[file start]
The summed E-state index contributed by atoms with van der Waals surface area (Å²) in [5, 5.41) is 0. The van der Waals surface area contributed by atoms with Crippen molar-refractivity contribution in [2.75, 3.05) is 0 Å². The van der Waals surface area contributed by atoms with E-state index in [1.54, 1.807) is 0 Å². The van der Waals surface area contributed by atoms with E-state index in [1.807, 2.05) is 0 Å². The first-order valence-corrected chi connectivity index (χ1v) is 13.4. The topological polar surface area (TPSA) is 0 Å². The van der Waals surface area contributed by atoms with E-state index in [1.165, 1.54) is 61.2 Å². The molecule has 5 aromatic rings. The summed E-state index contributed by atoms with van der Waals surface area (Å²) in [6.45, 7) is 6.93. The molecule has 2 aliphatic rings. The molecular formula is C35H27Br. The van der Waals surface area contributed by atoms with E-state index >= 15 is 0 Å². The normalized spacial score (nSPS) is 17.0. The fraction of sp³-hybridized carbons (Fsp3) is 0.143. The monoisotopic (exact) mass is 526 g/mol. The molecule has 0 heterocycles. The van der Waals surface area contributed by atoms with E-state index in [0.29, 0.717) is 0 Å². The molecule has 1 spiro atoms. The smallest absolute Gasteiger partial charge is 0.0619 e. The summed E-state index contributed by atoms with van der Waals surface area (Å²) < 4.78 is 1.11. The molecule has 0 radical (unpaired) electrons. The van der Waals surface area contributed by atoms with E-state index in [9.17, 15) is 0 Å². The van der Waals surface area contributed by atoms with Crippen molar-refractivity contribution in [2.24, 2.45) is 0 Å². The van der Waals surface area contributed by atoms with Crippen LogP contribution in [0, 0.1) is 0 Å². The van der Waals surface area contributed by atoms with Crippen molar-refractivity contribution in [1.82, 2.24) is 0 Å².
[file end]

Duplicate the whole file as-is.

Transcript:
The summed E-state index contributed by atoms with van der Waals surface area (Å²) in [5, 5.41) is 0. The van der Waals surface area contributed by atoms with Crippen molar-refractivity contribution in [2.75, 3.05) is 0 Å². The van der Waals surface area contributed by atoms with E-state index in [1.54, 1.807) is 0 Å². The van der Waals surface area contributed by atoms with E-state index in [1.807, 2.05) is 0 Å². The first-order valence-corrected chi connectivity index (χ1v) is 13.4. The topological polar surface area (TPSA) is 0 Å². The van der Waals surface area contributed by atoms with E-state index in [1.165, 1.54) is 61.2 Å². The molecule has 5 aromatic rings. The summed E-state index contributed by atoms with van der Waals surface area (Å²) in [6.45, 7) is 6.93. The molecule has 2 aliphatic rings. The molecular formula is C35H27Br. The van der Waals surface area contributed by atoms with E-state index >= 15 is 0 Å². The normalized spacial score (nSPS) is 17.0. The fraction of sp³-hybridized carbons (Fsp3) is 0.143. The monoisotopic (exact) mass is 526 g/mol. The molecule has 0 heterocycles. The van der Waals surface area contributed by atoms with E-state index in [0.29, 0.717) is 0 Å². The molecule has 1 spiro atoms. The smallest absolute Gasteiger partial charge is 0.0619 e. The summed E-state index contributed by atoms with van der Waals surface area (Å²) < 4.78 is 1.11. The molecule has 0 radical (unpaired) electrons. The van der Waals surface area contributed by atoms with E-state index in [9.17, 15) is 0 Å². The van der Waals surface area contributed by atoms with Crippen molar-refractivity contribution in [2.24, 2.45) is 0 Å². The van der Waals surface area contributed by atoms with Crippen LogP contribution in [0, 0.1) is 0 Å². The van der Waals surface area contributed by atoms with Crippen molar-refractivity contribution in [1.82, 2.24) is 0 Å².